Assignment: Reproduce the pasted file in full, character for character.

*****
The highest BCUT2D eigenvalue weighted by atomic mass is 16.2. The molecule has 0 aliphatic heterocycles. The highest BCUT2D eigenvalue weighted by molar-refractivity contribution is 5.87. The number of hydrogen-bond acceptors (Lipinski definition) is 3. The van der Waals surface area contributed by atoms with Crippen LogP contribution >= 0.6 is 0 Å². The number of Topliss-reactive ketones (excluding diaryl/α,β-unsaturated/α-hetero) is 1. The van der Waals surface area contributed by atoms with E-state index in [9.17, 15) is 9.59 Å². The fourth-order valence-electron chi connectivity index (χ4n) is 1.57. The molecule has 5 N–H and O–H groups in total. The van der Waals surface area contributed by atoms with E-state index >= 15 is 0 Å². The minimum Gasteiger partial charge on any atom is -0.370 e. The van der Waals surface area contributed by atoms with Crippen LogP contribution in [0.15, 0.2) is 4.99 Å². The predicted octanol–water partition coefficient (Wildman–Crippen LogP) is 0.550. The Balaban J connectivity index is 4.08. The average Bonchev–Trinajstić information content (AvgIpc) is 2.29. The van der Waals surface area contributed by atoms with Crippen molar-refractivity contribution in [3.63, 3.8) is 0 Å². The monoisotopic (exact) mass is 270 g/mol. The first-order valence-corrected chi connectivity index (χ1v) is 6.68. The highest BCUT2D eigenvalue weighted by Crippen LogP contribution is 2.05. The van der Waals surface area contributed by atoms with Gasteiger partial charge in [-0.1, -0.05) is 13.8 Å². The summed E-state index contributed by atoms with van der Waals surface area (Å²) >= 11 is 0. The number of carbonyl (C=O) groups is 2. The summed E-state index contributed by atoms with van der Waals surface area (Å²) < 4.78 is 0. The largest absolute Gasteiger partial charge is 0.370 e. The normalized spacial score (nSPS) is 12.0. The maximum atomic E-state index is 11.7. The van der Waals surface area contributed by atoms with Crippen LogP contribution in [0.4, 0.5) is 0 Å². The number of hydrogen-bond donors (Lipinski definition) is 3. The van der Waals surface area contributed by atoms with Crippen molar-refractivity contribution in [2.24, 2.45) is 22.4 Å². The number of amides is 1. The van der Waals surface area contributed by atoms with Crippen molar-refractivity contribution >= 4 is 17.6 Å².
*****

The highest BCUT2D eigenvalue weighted by atomic mass is 16.2. The molecule has 0 aliphatic heterocycles. The highest BCUT2D eigenvalue weighted by molar-refractivity contribution is 5.87. The number of hydrogen-bond acceptors (Lipinski definition) is 3. The van der Waals surface area contributed by atoms with Crippen LogP contribution >= 0.6 is 0 Å². The number of Topliss-reactive ketones (excluding diaryl/α,β-unsaturated/α-hetero) is 1. The van der Waals surface area contributed by atoms with E-state index in [9.17, 15) is 9.59 Å². The fourth-order valence-electron chi connectivity index (χ4n) is 1.57. The molecule has 5 N–H and O–H groups in total. The van der Waals surface area contributed by atoms with E-state index >= 15 is 0 Å². The minimum Gasteiger partial charge on any atom is -0.370 e. The van der Waals surface area contributed by atoms with Crippen LogP contribution in [0.15, 0.2) is 4.99 Å². The predicted octanol–water partition coefficient (Wildman–Crippen LogP) is 0.550. The Balaban J connectivity index is 4.08. The average Bonchev–Trinajstić information content (AvgIpc) is 2.29. The van der Waals surface area contributed by atoms with Crippen molar-refractivity contribution in [3.63, 3.8) is 0 Å². The monoisotopic (exact) mass is 270 g/mol. The first-order valence-corrected chi connectivity index (χ1v) is 6.68. The highest BCUT2D eigenvalue weighted by Crippen LogP contribution is 2.05. The van der Waals surface area contributed by atoms with Gasteiger partial charge in [-0.1, -0.05) is 13.8 Å². The summed E-state index contributed by atoms with van der Waals surface area (Å²) >= 11 is 0. The number of carbonyl (C=O) groups is 2. The summed E-state index contributed by atoms with van der Waals surface area (Å²) < 4.78 is 0. The largest absolute Gasteiger partial charge is 0.370 e. The normalized spacial score (nSPS) is 12.0. The maximum atomic E-state index is 11.7. The van der Waals surface area contributed by atoms with Crippen LogP contribution in [0.4, 0.5) is 0 Å². The number of hydrogen-bond donors (Lipinski definition) is 3. The van der Waals surface area contributed by atoms with Crippen molar-refractivity contribution in [2.24, 2.45) is 22.4 Å². The number of amides is 1. The van der Waals surface area contributed by atoms with Crippen molar-refractivity contribution >= 4 is 17.6 Å².